Civil service not in decline... By Sana
10 September, 2012
There is no reason to believe that Pakistan's bureaucracy is in trouble due to the content of the CSS examinations.
The usual, trite complaints are being put forward that CSS examinations are nothing but a means of testing the rote learning techniques of candidates, that innovative thinking is not encouraged and that there is a sinister, state-sponsored narrative that all candidates must ascribe to in order to be awarded high marks. The narrative seems to be riddled with contradictions, as learning is said to be the key to success, and then opposed by saying that there is no fixed answer to certain questions in the compulsory papers. This in itself indicates that such questions are broad based and subjective: it is up to the candidate's innate ability to use his knowledge to answer the questions.
In subjects where there is a fixed answer, it is stated that even if the fixed answer was incorrectly answered by the candidate, he should be given credit for the working of that answer, although the candidates who sit the examinations are not elementary or high school students but adults who know the consequences of an incorrect answer.
The English papers are of extremely high quality in that they test the reading, verbal and comprehension abilities of the candidates. The solution is not to dumb down the papers so that candidates can better attempt such papers (a la the SAT exams that allow students to 'work the system' according to the Kaplan and Princeton study guides) but to better the educational system of Pakistan.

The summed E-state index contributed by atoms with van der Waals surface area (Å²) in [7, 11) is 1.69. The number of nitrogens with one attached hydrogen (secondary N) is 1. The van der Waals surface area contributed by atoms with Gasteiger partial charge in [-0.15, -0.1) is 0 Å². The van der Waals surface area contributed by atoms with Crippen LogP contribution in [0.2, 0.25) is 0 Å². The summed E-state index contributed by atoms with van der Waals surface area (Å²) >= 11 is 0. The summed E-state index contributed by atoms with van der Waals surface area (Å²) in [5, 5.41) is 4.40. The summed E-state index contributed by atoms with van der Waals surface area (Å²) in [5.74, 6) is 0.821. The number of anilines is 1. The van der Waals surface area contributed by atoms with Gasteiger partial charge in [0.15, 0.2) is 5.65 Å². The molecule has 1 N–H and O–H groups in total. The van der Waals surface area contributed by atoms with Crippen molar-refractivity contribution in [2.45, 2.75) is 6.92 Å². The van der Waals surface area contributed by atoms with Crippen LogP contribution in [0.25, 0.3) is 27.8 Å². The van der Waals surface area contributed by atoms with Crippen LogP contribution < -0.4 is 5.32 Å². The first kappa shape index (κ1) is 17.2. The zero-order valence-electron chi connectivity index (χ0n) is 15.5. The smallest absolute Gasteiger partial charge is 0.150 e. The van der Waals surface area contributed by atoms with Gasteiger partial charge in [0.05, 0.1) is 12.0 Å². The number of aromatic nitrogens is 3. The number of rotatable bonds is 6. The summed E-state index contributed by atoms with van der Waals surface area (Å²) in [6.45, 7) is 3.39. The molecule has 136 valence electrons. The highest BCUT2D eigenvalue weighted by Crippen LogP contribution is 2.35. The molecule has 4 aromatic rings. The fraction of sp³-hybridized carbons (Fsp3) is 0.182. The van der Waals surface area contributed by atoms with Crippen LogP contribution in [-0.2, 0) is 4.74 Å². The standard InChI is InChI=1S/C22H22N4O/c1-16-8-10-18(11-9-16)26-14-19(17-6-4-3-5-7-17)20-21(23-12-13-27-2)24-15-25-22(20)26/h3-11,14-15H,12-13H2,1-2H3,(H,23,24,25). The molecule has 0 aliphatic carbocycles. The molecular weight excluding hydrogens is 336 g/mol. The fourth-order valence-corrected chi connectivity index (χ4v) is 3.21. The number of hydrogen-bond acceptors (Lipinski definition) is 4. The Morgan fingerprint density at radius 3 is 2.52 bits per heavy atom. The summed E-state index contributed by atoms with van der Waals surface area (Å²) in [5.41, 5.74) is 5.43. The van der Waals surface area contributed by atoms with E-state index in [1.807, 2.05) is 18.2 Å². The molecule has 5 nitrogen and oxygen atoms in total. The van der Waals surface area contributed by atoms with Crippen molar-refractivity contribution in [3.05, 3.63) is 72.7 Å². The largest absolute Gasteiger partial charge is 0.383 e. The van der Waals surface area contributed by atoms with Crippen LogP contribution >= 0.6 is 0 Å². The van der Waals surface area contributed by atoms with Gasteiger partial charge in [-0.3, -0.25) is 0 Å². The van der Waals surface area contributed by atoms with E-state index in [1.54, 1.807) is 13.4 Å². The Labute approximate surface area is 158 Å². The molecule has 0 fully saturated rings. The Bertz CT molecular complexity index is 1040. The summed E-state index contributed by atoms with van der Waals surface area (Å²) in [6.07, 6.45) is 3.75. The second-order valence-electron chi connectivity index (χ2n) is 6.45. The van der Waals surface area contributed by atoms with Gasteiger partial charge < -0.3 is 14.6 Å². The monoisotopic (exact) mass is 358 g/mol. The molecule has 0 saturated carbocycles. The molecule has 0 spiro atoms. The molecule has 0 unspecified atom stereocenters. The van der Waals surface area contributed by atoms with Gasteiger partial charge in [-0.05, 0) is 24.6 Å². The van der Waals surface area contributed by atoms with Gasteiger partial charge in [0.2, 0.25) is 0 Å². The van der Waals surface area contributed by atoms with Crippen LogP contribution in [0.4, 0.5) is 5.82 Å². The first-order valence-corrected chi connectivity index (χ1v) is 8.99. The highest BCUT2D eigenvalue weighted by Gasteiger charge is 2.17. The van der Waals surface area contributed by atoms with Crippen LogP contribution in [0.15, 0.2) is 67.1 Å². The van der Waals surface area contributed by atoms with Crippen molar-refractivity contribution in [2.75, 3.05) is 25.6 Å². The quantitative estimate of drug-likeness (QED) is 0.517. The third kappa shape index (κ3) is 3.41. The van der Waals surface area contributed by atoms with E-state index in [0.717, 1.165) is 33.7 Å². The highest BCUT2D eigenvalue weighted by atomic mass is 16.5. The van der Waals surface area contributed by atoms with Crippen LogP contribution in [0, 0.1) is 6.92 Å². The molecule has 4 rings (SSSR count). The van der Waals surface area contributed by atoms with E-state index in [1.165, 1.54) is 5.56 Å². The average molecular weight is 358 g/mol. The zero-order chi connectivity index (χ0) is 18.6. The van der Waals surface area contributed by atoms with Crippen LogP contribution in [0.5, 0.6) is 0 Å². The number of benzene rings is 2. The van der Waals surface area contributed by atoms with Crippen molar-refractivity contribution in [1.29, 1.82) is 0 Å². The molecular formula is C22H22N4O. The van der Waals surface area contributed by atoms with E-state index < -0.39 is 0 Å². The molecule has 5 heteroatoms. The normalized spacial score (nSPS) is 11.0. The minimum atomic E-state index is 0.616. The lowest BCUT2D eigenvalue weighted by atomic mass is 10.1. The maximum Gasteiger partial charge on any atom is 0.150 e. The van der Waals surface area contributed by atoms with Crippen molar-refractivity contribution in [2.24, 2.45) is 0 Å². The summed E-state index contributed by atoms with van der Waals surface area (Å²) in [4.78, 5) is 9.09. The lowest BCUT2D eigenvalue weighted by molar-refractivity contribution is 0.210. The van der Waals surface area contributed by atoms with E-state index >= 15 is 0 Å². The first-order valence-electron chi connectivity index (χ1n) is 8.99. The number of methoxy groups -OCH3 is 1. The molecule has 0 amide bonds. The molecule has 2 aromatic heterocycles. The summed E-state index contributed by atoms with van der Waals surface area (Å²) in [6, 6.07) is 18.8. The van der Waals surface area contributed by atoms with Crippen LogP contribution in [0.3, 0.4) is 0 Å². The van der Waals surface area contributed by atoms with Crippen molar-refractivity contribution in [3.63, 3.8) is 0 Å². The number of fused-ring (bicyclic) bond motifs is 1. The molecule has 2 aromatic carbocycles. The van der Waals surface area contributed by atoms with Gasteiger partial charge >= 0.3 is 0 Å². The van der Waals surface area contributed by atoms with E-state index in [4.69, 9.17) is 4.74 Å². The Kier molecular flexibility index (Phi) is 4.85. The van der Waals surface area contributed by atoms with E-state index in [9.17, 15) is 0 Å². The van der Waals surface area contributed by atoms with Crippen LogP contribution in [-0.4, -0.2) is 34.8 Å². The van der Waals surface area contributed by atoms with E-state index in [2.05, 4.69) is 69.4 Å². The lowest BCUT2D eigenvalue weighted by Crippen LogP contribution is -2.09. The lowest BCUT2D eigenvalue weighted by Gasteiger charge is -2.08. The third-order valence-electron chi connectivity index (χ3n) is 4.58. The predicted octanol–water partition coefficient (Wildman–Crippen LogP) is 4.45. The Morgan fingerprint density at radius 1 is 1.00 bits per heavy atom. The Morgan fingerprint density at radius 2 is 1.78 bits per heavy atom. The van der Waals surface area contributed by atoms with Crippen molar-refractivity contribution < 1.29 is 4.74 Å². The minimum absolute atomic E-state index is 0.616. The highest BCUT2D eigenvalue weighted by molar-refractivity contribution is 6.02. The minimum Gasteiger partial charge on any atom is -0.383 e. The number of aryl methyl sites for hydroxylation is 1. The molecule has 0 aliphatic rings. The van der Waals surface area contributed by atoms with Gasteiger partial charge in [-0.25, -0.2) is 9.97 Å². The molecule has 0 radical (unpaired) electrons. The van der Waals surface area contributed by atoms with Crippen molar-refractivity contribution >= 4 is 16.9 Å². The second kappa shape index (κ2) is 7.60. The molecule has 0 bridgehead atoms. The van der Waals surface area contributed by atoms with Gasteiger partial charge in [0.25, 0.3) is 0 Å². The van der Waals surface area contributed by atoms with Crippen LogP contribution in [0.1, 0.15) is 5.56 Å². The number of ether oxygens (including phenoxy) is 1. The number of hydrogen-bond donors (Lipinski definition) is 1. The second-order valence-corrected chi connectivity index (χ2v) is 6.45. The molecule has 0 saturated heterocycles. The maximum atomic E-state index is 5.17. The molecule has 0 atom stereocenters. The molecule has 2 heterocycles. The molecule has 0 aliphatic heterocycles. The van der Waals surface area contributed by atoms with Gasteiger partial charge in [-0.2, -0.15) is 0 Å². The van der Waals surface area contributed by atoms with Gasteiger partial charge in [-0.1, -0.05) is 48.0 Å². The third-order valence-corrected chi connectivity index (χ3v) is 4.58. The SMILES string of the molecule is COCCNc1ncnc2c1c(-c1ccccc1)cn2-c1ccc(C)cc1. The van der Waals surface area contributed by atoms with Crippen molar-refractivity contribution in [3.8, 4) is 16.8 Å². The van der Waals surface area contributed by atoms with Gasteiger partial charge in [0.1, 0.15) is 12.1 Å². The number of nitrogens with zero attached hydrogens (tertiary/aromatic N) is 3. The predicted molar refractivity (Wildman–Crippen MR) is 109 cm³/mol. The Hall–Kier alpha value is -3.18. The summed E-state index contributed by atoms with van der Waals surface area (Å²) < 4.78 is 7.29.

The CSS examinations are a recruitment device for government servants at the highest levels of governance, nationally and internationally, and the papers should reflect this. It is not for nothing that these are called competitive examinations.
Additionally, the battery of psychological tests that a candidate must pass (before the interview and after the written examinations) mirrors England's Graduate Fast Stream. I take my hat off to anyone who after the combined triad of written examinations, psychological tests and interview is able to emerge in the top 200 out of thousands of candidates. It is hardly a feat to be sneered at.
SANA KHALID TIRMIZEY